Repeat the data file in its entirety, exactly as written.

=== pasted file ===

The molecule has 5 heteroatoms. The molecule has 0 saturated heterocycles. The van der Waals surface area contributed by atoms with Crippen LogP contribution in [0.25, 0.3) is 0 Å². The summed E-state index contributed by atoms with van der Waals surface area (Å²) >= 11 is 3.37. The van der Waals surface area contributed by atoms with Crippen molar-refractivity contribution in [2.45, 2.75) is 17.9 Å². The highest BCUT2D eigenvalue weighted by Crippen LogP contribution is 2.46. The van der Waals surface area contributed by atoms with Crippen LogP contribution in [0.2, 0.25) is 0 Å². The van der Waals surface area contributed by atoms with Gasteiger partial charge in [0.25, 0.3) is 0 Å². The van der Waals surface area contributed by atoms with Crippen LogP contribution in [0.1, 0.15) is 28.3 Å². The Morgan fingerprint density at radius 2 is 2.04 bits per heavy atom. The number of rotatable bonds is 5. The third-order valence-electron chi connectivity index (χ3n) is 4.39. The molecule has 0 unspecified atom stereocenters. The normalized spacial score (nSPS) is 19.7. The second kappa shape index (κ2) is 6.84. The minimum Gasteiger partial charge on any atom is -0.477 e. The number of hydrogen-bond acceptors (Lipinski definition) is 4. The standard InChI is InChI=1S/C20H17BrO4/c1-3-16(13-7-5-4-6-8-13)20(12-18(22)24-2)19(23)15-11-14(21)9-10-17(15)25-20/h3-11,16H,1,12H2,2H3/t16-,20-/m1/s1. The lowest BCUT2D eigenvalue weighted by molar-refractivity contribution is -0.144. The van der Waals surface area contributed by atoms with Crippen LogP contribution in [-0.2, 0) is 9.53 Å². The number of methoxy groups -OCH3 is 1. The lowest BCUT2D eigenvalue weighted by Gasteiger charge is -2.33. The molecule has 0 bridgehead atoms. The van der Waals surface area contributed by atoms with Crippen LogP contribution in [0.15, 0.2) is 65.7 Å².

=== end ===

The molecule has 5 heteroatoms. The molecule has 0 saturated heterocycles. The van der Waals surface area contributed by atoms with Crippen LogP contribution in [0.25, 0.3) is 0 Å². The summed E-state index contributed by atoms with van der Waals surface area (Å²) >= 11 is 3.37. The van der Waals surface area contributed by atoms with Crippen molar-refractivity contribution in [2.45, 2.75) is 17.9 Å². The highest BCUT2D eigenvalue weighted by Crippen LogP contribution is 2.46. The van der Waals surface area contributed by atoms with Crippen LogP contribution in [0.2, 0.25) is 0 Å². The van der Waals surface area contributed by atoms with Gasteiger partial charge in [0.25, 0.3) is 0 Å². The van der Waals surface area contributed by atoms with Crippen LogP contribution in [0.1, 0.15) is 28.3 Å². The Morgan fingerprint density at radius 2 is 2.04 bits per heavy atom. The number of rotatable bonds is 5. The third-order valence-electron chi connectivity index (χ3n) is 4.39. The molecule has 0 unspecified atom stereocenters. The normalized spacial score (nSPS) is 19.7. The second kappa shape index (κ2) is 6.84. The minimum Gasteiger partial charge on any atom is -0.477 e. The number of hydrogen-bond acceptors (Lipinski definition) is 4. The standard InChI is InChI=1S/C20H17BrO4/c1-3-16(13-7-5-4-6-8-13)20(12-18(22)24-2)19(23)15-11-14(21)9-10-17(15)25-20/h3-11,16H,1,12H2,2H3/t16-,20-/m1/s1. The lowest BCUT2D eigenvalue weighted by molar-refractivity contribution is -0.144. The van der Waals surface area contributed by atoms with Crippen LogP contribution in [-0.2, 0) is 9.53 Å². The number of methoxy groups -OCH3 is 1. The lowest BCUT2D eigenvalue weighted by Gasteiger charge is -2.33. The molecule has 0 bridgehead atoms. The van der Waals surface area contributed by atoms with Crippen LogP contribution in [0.15, 0.2) is 65.7 Å².